Genetic sensitivity analysis: adjusting for genetic confounding in epidemiological associations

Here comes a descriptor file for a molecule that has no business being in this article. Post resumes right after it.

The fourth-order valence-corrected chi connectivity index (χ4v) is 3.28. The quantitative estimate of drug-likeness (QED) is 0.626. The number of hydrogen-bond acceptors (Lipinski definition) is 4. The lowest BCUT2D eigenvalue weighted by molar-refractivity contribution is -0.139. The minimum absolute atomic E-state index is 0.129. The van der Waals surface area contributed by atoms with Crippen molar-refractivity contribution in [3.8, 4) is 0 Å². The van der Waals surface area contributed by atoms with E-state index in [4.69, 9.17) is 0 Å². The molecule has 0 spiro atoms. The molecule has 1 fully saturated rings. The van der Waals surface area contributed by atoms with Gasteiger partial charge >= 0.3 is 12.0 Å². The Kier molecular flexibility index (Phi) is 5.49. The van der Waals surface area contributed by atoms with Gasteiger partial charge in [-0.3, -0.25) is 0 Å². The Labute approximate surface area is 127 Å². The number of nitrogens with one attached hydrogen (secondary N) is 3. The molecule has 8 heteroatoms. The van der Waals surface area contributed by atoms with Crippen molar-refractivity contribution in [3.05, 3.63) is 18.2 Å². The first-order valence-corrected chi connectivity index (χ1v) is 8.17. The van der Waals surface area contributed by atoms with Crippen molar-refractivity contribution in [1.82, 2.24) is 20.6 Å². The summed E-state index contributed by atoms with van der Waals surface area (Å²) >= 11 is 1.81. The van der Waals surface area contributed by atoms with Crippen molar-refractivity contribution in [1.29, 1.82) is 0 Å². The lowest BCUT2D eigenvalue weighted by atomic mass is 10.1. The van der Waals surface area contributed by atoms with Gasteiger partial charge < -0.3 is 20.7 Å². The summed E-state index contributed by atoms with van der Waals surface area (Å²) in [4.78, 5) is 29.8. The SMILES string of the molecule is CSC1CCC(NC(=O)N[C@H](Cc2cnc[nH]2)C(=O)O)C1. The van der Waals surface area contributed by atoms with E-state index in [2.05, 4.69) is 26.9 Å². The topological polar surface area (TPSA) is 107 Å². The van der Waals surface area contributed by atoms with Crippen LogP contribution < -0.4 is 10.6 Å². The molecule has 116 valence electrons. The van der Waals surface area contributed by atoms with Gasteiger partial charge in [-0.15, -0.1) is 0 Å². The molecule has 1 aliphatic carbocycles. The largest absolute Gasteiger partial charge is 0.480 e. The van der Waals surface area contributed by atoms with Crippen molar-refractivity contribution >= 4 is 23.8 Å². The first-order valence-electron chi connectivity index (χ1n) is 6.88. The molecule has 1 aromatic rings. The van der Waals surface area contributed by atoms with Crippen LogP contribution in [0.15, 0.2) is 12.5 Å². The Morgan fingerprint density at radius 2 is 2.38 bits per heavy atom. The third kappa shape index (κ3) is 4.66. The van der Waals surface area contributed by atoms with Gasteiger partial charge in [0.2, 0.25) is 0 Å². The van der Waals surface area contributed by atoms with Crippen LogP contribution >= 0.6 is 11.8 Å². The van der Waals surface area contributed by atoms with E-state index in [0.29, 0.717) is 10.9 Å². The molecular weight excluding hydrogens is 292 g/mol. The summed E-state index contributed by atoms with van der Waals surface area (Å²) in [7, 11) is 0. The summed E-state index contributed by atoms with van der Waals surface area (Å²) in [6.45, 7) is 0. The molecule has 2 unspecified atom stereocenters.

Associations between exposures and outcomes reported in epidemiological studies are typically unadjusted for genetic confounding. We propose a two-stage approach for estimating the degree to which such observed associations can be explained by genetic confounding. First, we assess attenuation of exposure effects in regressions controlling for increasingly powerful polygenic scores. Second, we use structural equation models to estimate genetic confounding using heritability estimates derived from both SNP-based and twin-based studies. We examine associations between maternal education and three developmental outcomes - child educational achievement, Body Mass Index, and Attention Deficit Hyperactivity Disorder. Polygenic scores explain between 14.3% and 23.0% of the original associations, while analyses under SNP- and twin-based heritability scenarios indicate that observed associations could be almost entirely explained by genetic confounding. Thus, caution is needed when interpreting associations from non-genetically informed epidemiology studies. Our approach, akin to a genetically informed sensitivity analysis can be applied widely.
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